Australia: IFJ submission to Senate Inquiry into press freedom

The International Federation of Journalists (IFJ) made a submission to Australia’s Senate Inquiry into Press Freedom on October 8, 2019. The IFJ and its affiliate the Media, Entertainment and Arts Alliance (MEAA) call on the Australian Government to reform their laws and acknowledge the gross violations against press freedom that have resulted from the government’s interventions.

Redacted Australia newspaper Credit: AFP

The IFJ has made seven recommendations to the Senate Inquiry calling for reforms to enhance press freedom. The first public hearing into the Senate inquiry occurred on October 18, 2019. Today marks the second public hearing, and the final report is due on March 20, 2020.

Since September 11, 2001, Australian Parliament has passed 82 national security laws. The Australian Government has undermined the security of journalists worldwide by setting a precedent for other governments to cite and use Australia as justification for the abridgment of the rights of journalists and media workers.  

The passing of these laws has eroded Australia’s press freedom. On June 4 and 5, Australia Federal Police raided the home of Canberra journalist Annika Smethurst and the offices of the Australian Broadcasting Corporation (ABC). Despite the injustice of these raids, Australia’s Federal Court rejected the ABC case challenging the legality of the raid. Annika is also challenging the raid on her home in the High Court. Even if Annika is successful, it is unlikely the authorities will face any consequences.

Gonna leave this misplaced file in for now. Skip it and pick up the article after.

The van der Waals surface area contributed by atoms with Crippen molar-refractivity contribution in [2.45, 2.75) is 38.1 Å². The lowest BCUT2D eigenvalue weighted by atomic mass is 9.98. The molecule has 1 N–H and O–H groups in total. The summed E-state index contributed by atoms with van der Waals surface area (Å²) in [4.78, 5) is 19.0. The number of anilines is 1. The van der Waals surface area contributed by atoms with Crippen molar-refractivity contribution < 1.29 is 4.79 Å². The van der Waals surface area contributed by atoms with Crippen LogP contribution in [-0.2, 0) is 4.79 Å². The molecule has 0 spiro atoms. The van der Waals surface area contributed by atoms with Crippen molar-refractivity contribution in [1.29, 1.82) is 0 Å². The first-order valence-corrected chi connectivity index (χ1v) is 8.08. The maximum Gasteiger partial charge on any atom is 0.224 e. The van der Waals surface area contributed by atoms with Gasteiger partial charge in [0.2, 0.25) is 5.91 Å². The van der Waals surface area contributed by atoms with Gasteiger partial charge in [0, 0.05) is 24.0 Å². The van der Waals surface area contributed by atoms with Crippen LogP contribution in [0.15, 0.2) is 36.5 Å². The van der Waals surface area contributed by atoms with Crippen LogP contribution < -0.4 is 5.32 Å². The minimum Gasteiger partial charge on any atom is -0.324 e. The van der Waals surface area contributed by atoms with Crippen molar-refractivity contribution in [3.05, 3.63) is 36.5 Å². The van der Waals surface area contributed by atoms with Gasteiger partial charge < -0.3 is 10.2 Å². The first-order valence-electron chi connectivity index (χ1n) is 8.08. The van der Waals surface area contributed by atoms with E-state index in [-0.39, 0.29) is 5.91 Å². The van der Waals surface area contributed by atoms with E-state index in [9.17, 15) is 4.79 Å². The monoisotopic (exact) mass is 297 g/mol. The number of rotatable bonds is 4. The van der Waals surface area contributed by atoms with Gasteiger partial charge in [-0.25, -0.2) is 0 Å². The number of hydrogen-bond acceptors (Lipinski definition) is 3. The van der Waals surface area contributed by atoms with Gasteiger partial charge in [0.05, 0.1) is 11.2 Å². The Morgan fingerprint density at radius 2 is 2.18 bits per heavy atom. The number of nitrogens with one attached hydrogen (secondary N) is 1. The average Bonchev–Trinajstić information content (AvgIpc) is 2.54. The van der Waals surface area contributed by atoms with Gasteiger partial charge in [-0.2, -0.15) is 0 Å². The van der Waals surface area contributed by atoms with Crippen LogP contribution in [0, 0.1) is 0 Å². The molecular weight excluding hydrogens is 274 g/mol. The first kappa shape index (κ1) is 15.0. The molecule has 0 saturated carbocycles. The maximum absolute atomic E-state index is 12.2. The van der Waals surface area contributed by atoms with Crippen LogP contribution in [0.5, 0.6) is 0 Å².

MEAA Chief Executive Paul Murphy said: “I think there is no doubt that the very public nature of these raids in combination with the deluge of legislation we’ve seen in recent years will succeed in intimidating whistleblowers from coming forward with information in the public interest and without the bravery of whistleblowers coming forward, investigative journalism becomes impossible in many aspects.”

The IFJ said: “Public interest journalism in Australia is effectively criminalised. National security laws are being used as a false pretence to protect the government from embarrassment. The public has a right to know how the government is functioning and journalists have the right to conduct their work without fear of retribution from the government.

Parliament has failed to protect the country’s democracy by employing dangerous rhetoric of national security to limit dissent. Australia’s democracy relies on the flow of information from the media to constituents. We urge the Australian Government to introduce reforms to protect press freedom.”

For further information contact IFJ Asia - Pacific on [email protected]

The IFJ represents more than 600,000 journalists in 140 countries

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